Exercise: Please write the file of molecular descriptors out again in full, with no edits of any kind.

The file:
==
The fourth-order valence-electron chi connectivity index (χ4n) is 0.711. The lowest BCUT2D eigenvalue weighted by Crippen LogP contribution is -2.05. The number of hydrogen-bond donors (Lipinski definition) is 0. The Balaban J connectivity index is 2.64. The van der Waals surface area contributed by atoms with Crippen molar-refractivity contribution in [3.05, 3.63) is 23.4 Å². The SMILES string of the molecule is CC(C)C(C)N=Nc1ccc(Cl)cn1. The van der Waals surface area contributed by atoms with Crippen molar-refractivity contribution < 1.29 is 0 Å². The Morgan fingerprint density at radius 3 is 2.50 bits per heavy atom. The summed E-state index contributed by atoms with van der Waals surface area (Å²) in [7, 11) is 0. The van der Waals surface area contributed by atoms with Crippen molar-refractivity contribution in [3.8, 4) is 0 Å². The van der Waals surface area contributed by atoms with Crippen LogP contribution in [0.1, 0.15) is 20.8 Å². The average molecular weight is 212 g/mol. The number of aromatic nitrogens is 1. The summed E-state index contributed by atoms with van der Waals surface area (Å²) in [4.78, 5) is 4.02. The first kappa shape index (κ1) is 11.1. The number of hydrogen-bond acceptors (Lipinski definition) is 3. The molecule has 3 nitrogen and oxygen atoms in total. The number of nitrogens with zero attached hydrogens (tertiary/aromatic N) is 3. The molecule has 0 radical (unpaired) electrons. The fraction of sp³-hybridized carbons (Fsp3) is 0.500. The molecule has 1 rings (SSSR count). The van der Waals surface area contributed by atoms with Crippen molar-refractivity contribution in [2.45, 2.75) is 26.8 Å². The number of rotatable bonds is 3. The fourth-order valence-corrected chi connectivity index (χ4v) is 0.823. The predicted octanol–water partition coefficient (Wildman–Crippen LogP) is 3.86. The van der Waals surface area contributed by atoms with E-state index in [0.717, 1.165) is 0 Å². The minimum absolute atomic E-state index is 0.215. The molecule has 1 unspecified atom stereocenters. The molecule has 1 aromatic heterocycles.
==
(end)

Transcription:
The fourth-order valence-electron chi connectivity index (χ4n) is 0.711. The lowest BCUT2D eigenvalue weighted by Crippen LogP contribution is -2.05. The number of hydrogen-bond donors (Lipinski definition) is 0. The Balaban J connectivity index is 2.64. The van der Waals surface area contributed by atoms with Crippen molar-refractivity contribution in [3.05, 3.63) is 23.4 Å². The SMILES string of the molecule is CC(C)C(C)N=Nc1ccc(Cl)cn1. The van der Waals surface area contributed by atoms with Crippen molar-refractivity contribution < 1.29 is 0 Å². The Morgan fingerprint density at radius 3 is 2.50 bits per heavy atom. The summed E-state index contributed by atoms with van der Waals surface area (Å²) in [7, 11) is 0. The van der Waals surface area contributed by atoms with Crippen molar-refractivity contribution in [3.8, 4) is 0 Å². The van der Waals surface area contributed by atoms with Crippen LogP contribution in [0.1, 0.15) is 20.8 Å². The average molecular weight is 212 g/mol. The number of aromatic nitrogens is 1. The summed E-state index contributed by atoms with van der Waals surface area (Å²) in [4.78, 5) is 4.02. The first kappa shape index (κ1) is 11.1. The number of hydrogen-bond acceptors (Lipinski definition) is 3. The molecule has 3 nitrogen and oxygen atoms in total. The number of nitrogens with zero attached hydrogens (tertiary/aromatic N) is 3. The molecule has 0 radical (unpaired) electrons. The fraction of sp³-hybridized carbons (Fsp3) is 0.500. The molecule has 1 rings (SSSR count). The van der Waals surface area contributed by atoms with Crippen molar-refractivity contribution in [2.45, 2.75) is 26.8 Å². The number of rotatable bonds is 3. The fourth-order valence-corrected chi connectivity index (χ4v) is 0.823. The predicted octanol–water partition coefficient (Wildman–Crippen LogP) is 3.86. The van der Waals surface area contributed by atoms with E-state index in [0.717, 1.165) is 0 Å². The minimum absolute atomic E-state index is 0.215. The molecule has 1 unspecified atom stereocenters. The molecule has 1 aromatic heterocycles.